ARMONK, N.Y., May 5, 2017 /PRNewswire/ -- Many companies across various industries are launching digital initiatives with the goal of improving customers' experiences.
According to a new study from IBM (NYSE: IBM), however, not all consumers are enthusiastic about those digital transformations. Simply creating new digital ways to engage with consumers and expecting them to embrace them can put companies' investments at risk.
A new study from the IBM Institute for Business Value (IBV), "The Experience Revolution - Digital Disappointment: Why Some Consumers Aren't Fans," surveyed more than 600 executives worldwide from a variety of industries that are currently introducing new digital customer tools and services. The IBV also surveyed more than 6,000 consumers, whose answers were compared with the executives' responses to gauge their alignment.
The study found that while executives believe customers want to try new digital customer experience initiatives, consumers are more concerned with getting quick, convenient and affordable results. In other words, there's a disconnect between what executives think consumers want and what consumers actually want.
Of those survey respondents who said they tried to explore products by using virtual reality, using interactive digital displays in a company's physical store, or interacting with a device or computer via voice command, about 70 percent said they were disappointed. As a result, they decided not to use these digital initiatives regularly.
The IBV also found that executives are severely underestimating the role generational differences play in consumer adoption of new digital experiences.
When asked if customers' age would determine how quickly they'd adopt digital new customer experiences, only 38 percent of executives said they thought age would make a difference. The IBV then asked consumers a series of questions about specific types of digital customer experience initiatives being implemented by companies and found there were numerous instances when Millennials, Generation X, and Baby Boomers responded differently.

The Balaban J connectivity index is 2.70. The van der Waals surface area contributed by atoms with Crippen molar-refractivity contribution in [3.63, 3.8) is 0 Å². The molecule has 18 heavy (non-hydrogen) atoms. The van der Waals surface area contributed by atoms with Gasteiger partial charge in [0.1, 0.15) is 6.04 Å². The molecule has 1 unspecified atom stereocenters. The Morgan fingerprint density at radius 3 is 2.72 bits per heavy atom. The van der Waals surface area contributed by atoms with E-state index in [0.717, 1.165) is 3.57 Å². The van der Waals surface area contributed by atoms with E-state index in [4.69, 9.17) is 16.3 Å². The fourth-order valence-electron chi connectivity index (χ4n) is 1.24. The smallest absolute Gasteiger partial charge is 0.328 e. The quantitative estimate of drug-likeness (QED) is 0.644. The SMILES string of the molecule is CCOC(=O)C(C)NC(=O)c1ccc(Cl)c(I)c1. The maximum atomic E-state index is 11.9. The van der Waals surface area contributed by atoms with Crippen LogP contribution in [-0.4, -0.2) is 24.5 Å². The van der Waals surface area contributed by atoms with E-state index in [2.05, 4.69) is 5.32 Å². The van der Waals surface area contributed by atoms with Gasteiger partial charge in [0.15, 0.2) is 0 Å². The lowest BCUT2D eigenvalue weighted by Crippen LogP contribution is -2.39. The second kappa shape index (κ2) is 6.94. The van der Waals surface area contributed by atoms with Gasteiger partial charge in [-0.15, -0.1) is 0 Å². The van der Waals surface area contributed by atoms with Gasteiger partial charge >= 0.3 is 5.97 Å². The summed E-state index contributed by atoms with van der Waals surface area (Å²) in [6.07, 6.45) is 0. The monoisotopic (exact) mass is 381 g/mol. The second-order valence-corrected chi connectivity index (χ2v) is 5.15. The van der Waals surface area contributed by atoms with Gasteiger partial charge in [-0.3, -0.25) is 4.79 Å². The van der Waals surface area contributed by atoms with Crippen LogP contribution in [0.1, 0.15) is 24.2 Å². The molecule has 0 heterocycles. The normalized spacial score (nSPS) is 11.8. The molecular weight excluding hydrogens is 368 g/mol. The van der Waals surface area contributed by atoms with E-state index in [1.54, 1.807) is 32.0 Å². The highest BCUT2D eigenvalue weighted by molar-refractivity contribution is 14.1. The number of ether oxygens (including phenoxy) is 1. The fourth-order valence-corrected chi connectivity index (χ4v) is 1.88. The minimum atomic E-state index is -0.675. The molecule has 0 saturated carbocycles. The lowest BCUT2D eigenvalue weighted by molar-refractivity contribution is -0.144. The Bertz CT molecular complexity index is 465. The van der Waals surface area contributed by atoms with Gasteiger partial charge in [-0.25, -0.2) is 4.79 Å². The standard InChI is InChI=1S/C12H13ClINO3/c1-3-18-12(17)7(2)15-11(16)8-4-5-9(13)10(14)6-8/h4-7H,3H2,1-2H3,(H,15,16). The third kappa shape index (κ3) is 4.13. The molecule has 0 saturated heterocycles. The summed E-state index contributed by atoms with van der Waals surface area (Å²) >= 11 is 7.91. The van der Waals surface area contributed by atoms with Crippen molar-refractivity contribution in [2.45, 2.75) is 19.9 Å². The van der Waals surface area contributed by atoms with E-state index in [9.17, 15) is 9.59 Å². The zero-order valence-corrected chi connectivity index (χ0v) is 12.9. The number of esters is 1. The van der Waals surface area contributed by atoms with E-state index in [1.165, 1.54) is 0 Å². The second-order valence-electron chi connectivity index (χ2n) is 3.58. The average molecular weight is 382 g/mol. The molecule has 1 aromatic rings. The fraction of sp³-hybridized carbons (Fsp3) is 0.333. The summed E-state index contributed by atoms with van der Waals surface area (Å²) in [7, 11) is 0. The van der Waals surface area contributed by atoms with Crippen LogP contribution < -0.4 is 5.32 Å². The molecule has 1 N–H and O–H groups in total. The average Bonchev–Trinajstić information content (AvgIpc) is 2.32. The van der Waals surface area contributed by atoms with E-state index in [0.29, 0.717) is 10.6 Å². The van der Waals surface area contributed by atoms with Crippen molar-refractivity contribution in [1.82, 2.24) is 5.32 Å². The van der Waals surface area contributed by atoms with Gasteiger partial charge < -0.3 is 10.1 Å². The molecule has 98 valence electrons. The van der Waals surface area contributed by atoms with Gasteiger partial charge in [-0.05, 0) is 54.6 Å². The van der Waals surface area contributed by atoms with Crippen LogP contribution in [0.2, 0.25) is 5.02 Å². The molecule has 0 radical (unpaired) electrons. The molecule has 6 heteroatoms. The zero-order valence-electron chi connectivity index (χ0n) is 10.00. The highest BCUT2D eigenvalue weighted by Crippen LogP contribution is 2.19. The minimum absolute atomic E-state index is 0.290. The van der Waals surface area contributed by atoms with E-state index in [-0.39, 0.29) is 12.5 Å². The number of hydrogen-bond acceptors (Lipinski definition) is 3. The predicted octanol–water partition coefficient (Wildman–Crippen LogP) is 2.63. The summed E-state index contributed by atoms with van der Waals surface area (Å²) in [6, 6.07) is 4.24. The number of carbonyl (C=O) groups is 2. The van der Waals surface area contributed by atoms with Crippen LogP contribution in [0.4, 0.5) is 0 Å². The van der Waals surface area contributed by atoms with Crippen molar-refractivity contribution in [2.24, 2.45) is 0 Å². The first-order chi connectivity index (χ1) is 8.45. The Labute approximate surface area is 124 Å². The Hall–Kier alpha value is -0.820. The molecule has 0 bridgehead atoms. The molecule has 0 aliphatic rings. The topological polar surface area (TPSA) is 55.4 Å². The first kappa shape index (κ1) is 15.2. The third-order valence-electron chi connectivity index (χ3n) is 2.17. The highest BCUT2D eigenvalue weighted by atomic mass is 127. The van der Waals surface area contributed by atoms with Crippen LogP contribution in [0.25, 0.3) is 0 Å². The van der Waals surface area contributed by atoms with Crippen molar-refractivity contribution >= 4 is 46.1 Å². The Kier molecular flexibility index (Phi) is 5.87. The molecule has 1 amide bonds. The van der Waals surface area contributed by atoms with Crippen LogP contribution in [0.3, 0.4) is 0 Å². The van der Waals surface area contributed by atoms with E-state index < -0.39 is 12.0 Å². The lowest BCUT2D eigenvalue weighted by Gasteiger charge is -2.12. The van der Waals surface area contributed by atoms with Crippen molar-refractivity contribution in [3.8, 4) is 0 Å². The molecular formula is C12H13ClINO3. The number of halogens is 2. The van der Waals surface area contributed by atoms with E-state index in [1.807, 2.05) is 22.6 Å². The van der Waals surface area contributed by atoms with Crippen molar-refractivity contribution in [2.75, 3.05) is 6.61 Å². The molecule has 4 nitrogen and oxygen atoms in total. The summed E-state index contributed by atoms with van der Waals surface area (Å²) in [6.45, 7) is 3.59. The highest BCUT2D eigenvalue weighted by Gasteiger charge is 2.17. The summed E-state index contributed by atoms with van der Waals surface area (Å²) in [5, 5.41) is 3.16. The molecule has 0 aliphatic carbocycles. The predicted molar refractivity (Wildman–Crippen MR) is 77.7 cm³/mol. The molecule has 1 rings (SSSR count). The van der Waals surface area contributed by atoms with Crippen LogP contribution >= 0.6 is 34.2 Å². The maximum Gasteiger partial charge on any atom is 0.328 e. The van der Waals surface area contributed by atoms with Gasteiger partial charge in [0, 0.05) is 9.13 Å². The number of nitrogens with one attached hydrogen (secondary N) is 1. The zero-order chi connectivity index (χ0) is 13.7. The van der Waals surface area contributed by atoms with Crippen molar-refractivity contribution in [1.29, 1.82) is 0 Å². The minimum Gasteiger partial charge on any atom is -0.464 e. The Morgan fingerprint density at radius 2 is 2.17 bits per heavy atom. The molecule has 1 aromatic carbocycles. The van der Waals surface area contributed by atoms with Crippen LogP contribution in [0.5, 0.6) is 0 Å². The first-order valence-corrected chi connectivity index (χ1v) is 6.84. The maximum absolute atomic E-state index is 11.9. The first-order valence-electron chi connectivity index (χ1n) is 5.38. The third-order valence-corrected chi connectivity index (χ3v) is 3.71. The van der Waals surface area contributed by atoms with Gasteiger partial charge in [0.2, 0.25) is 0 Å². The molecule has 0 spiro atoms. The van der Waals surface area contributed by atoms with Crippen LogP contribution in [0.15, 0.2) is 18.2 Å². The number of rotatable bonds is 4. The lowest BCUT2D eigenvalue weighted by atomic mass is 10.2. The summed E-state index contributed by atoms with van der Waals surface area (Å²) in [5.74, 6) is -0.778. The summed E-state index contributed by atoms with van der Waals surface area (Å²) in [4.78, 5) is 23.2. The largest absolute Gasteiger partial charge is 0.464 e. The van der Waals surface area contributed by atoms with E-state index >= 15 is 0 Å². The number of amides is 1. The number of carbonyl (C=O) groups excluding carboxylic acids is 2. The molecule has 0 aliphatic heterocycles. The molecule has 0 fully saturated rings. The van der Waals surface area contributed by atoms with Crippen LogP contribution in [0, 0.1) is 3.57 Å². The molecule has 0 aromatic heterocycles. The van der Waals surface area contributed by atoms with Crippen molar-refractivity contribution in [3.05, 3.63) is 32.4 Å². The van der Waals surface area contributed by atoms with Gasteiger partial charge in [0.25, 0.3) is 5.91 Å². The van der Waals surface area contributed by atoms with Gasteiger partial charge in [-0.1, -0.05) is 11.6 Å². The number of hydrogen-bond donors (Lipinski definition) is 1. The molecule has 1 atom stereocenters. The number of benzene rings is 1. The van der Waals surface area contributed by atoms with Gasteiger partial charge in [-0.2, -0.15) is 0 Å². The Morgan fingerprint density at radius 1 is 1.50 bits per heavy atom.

For example, while 24 percent of Millennials regularly locate products with a company's mobile app when shopping, only 8 percent of Baby Boomers do so. And among the group of consumers who said they were familiar with companies' digital customer experience initiatives, but hadn't tried them, as many as 70 to 80 percent of Baby Boomers said it was because they weren't interested.
As a result of the study's findings, the IBV recommends four steps for companies to take when designing a new digital customer experience. They are:
1) Design digital experiences to meet customer expectations: Use a digital transformation as an opportunity to eliminate difficulties that customers have with the existing systems and reinvent the customer experience from the customers' points of view. In other words, enable consumers to engage with the brand in ways that are faster, easier or more convenient than traditional channels.
2) Analyze customers' motivations: While it is important to recognize generational differences among consumers, companies should not stereotype individuals simply based on their age. By applying advanced analytics and cognitive technologies to comprehend both structured and unstructured customer data from a variety of sources, companies can build detailed customer profiles that will help determine the most successful customer experience initiatives.
3) Make it easier for customers to interact with your brand: One of the core values of any digital customer experience transformation should be ease of use and simplicity. Customers have already formed ideas about and how easy it is to engage with and conduct transactions with individual businesses. Executives should conduct thorough research to understand what these expectations are and then test their new digital experience with customers to make sure it is simple to use and gives customers the flexibility they want.
4) Design marketing strategies to address specific needs of your customers: When launching a digital customer experience initiative, it is vital to clearly promote the benefits that customers value, such as time savings, convenience and faster results. Segmentation and personalization can also be used to attract those customers who aren't especially motivated to try a new digital customer experience by giving them additional incentives to try it out.
Re-imagining the experience, however, is only part of the solution. Companies also need to bring their innovations to market by clearly highlighting benefits that resonate with customers, which may require a roll-out strategy that includes plans for different customer segments. Otherwise they risk putting into jeopardy not only their investment in a new digital customer experience, but also their brand's image in the marketplace.
This report is the fourth in the IBV's Experience Revolution study series. Access the full study findings here.
For more information about the IBM Institute for Business Value visit www.ibm.com/iibv
IBM Media Relations
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